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Still struggling with this. I just feel so hurt when other people are thoughtless or careless the other day someone said,

'you're an instant gratification person that's what's wrong with you' 

??? Then proceded to talk me down and argue when I protested

How are you supposed to respond to someone like that? Sorry to hijack but I find I tend to get mad and hurt

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#19 of 23 Old 08-01-2012, 08:24 AM - Thread Starter
 
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I totally get you kxs, I also don't know how to respond to comments like that in a suitable manner.

But it brings up another good point - I find it hard to take criticism - even constructive crticism, it's like the hardest thing for me to swallow! Which is also why I'm afraid of 'confrontations' - I fear getting criticised during the discussion and not knowing how to deal with it (I also don't dish it out, except to stbx).

A friend of mine once said she's always thankful to receive criticism, becuase it allows her to work on herself. Which is true, BUT I have an initial STRONG AND LENGTHY reaction to the cricitsm, which involves me feeling hurt and teary...blah!

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#20 of 23 Old 08-06-2012, 09:36 AM
 
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I also agree that I have a real hard time with criticism.  At my eval's my bosses HAVE to give some sort of constructive criticism because "no one's perfect."  I've had bosses say that they hated doing it because I was doing a great job.  Even with that being said, I go over and over the constructive criticism in my head.  It makes me crazy. 

 

This is probably because we are all perfectionists.

 

My new goal is not to take anything personally.  I take WAY too much personally.  I have started to step back when someone says something that I would normally get upset about.  Definitely just baby steps, but it's better than getting all worked up over ridiculous crap.  I have a colleague who believes everything is an attack on her.  She puts forth so much effort on stuff that has nothing to do with her, so I'm kind of using her as an example of how NOT to act.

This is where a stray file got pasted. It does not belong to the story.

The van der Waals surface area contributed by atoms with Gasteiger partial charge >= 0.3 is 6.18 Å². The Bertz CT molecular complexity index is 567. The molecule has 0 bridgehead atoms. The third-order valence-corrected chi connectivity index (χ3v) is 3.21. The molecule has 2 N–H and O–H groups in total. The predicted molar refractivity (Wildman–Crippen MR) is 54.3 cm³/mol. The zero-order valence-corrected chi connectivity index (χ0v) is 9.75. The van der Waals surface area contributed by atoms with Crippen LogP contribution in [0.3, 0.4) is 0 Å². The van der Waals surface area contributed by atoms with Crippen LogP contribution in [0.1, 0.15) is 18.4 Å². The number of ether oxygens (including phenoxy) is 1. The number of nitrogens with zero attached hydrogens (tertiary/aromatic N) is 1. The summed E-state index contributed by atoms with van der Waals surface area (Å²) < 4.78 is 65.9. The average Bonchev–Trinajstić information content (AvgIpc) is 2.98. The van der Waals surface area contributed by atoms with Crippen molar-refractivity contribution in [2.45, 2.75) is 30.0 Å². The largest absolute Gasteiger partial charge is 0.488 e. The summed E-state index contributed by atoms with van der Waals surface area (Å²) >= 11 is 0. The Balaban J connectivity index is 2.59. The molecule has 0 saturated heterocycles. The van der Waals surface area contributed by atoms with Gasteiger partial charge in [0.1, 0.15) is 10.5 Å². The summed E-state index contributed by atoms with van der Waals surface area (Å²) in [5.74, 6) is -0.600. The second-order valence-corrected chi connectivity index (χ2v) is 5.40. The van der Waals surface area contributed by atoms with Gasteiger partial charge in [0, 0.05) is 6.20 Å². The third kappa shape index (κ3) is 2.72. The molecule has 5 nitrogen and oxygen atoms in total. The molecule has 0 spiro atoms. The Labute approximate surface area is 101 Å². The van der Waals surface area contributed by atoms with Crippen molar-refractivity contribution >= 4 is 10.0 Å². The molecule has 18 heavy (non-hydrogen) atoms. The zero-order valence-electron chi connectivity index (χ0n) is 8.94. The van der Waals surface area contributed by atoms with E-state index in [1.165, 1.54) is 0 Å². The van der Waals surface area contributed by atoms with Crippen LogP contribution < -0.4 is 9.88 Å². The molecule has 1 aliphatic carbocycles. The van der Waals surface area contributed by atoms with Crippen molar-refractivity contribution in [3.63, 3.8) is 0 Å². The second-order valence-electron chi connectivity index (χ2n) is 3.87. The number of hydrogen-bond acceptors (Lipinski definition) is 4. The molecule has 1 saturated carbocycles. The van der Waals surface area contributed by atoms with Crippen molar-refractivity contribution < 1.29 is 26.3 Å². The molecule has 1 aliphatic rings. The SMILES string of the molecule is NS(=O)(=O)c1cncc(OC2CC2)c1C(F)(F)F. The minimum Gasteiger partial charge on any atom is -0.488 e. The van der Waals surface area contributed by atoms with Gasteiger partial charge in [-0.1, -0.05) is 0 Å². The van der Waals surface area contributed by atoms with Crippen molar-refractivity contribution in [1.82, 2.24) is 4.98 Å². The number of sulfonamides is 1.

Please understand I'm no young chick, I'm 41, and it's taken me this long to finally start to work on aspects of my personality that I don't like.  Maybe by 80 or 90, I'll finally have the hang of it!

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#21 of 23 Old 08-16-2012, 08:34 AM - Thread Starter
 
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I have really appreciated this thread. Just these few posts and talking about this issue has greatly improved my ability to not cry. I have recently had several difficult conversations over the phone and in person with various people and have felt my voice cracking or tears well up in my eyes, but it doesn't get to the actual crying bit, I seem to have a degree of rational control over it now, and this makes me feel really empowered, like I have CLOUT. Yay!

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#22 of 23 Old 08-18-2012, 04:33 PM
 
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I do this too :( I know that it's a perfectly natural biological product of distress but it still makes me feel like a fool. Just the other day a woman in my apartment complex caused about $1,000 of damage to my car's paint (I know it was her without a doubt) and I'm afraid to even talk to her about it. I need to get her insurance information but I think I will start crying if I begin a confrontation with her. It sucks. I have to get my husband to handle things like this for me and her gets mad at me because he can't understand it and thinks I'm just trying to get out of handling business.

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#23 of 23 Old 08-19-2012, 11:16 AM
 
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Can you write that woman a note that starts off something like: "I am pretty upset about this situation, and I don't want to be rude or angry with you, so I am writing this note instead..."?  Maybe then by the time you have to talk to her face to face some of the upset will have been relieved for you?